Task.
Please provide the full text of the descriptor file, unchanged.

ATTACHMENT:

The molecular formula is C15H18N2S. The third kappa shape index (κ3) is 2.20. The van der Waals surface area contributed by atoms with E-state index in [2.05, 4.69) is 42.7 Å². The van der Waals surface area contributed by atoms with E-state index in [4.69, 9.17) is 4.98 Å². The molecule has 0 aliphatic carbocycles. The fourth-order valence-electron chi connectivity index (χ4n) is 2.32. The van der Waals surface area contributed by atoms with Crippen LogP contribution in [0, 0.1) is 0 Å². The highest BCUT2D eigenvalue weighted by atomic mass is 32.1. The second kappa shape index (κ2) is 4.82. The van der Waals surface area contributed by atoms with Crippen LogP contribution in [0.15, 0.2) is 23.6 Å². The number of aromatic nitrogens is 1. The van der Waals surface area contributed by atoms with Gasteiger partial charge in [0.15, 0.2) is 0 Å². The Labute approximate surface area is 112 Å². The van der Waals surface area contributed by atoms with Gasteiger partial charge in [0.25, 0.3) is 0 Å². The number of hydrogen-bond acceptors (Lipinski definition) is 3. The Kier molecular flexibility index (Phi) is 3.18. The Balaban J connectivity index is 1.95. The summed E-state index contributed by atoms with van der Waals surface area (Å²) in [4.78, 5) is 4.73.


The molecular formula is C15H18N2S. The third kappa shape index (κ3) is 2.20. The van der Waals surface area contributed by atoms with E-state index in [2.05, 4.69) is 42.7 Å². The van der Waals surface area contributed by atoms with E-state index in [4.69, 9.17) is 4.98 Å². The molecule has 0 aliphatic carbocycles. The fourth-order valence-electron chi connectivity index (χ4n) is 2.32. The van der Waals surface area contributed by atoms with Crippen LogP contribution in [0, 0.1) is 0 Å². The highest BCUT2D eigenvalue weighted by atomic mass is 32.1. The second kappa shape index (κ2) is 4.82. The van der Waals surface area contributed by atoms with Crippen LogP contribution in [0.15, 0.2) is 23.6 Å². The number of aromatic nitrogens is 1. The van der Waals surface area contributed by atoms with Gasteiger partial charge in [0.15, 0.2) is 0 Å². The Labute approximate surface area is 112 Å². The van der Waals surface area contributed by atoms with Gasteiger partial charge in [0.25, 0.3) is 0 Å². The number of hydrogen-bond acceptors (Lipinski definition) is 3. The Kier molecular flexibility index (Phi) is 3.18. The Balaban J connectivity index is 1.95. The summed E-state index contributed by atoms with van der Waals surface area (Å²) in [4.78, 5) is 4.73.